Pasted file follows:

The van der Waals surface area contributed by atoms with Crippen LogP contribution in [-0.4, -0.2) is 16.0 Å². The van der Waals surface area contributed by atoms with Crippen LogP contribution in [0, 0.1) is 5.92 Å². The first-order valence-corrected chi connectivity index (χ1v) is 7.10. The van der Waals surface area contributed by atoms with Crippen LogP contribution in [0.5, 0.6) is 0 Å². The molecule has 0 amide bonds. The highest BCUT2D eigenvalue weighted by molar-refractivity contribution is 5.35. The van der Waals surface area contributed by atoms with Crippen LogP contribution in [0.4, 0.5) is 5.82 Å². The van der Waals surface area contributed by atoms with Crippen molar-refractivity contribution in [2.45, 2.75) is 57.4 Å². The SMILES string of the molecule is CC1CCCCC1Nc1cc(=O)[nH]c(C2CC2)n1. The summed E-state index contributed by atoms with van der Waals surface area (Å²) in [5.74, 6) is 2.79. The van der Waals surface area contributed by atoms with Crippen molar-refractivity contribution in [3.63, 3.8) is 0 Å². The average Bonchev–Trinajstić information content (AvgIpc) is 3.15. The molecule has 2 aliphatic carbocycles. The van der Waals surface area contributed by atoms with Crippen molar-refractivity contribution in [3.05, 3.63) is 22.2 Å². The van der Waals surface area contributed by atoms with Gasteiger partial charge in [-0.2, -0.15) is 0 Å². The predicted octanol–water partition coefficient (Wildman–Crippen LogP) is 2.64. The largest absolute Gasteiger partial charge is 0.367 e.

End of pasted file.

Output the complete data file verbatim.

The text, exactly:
The van der Waals surface area contributed by atoms with Crippen LogP contribution in [-0.4, -0.2) is 16.0 Å². The van der Waals surface area contributed by atoms with Crippen LogP contribution in [0, 0.1) is 5.92 Å². The first-order valence-corrected chi connectivity index (χ1v) is 7.10. The van der Waals surface area contributed by atoms with Crippen LogP contribution in [0.5, 0.6) is 0 Å². The molecule has 0 amide bonds. The highest BCUT2D eigenvalue weighted by molar-refractivity contribution is 5.35. The van der Waals surface area contributed by atoms with Crippen LogP contribution in [0.4, 0.5) is 5.82 Å². The van der Waals surface area contributed by atoms with Crippen molar-refractivity contribution in [2.45, 2.75) is 57.4 Å². The SMILES string of the molecule is CC1CCCCC1Nc1cc(=O)[nH]c(C2CC2)n1. The summed E-state index contributed by atoms with van der Waals surface area (Å²) in [5.74, 6) is 2.79. The van der Waals surface area contributed by atoms with Crippen molar-refractivity contribution in [3.63, 3.8) is 0 Å². The average Bonchev–Trinajstić information content (AvgIpc) is 3.15. The molecule has 2 aliphatic carbocycles. The van der Waals surface area contributed by atoms with Crippen molar-refractivity contribution in [3.05, 3.63) is 22.2 Å². The van der Waals surface area contributed by atoms with Gasteiger partial charge in [-0.2, -0.15) is 0 Å². The predicted octanol–water partition coefficient (Wildman–Crippen LogP) is 2.64. The largest absolute Gasteiger partial charge is 0.367 e.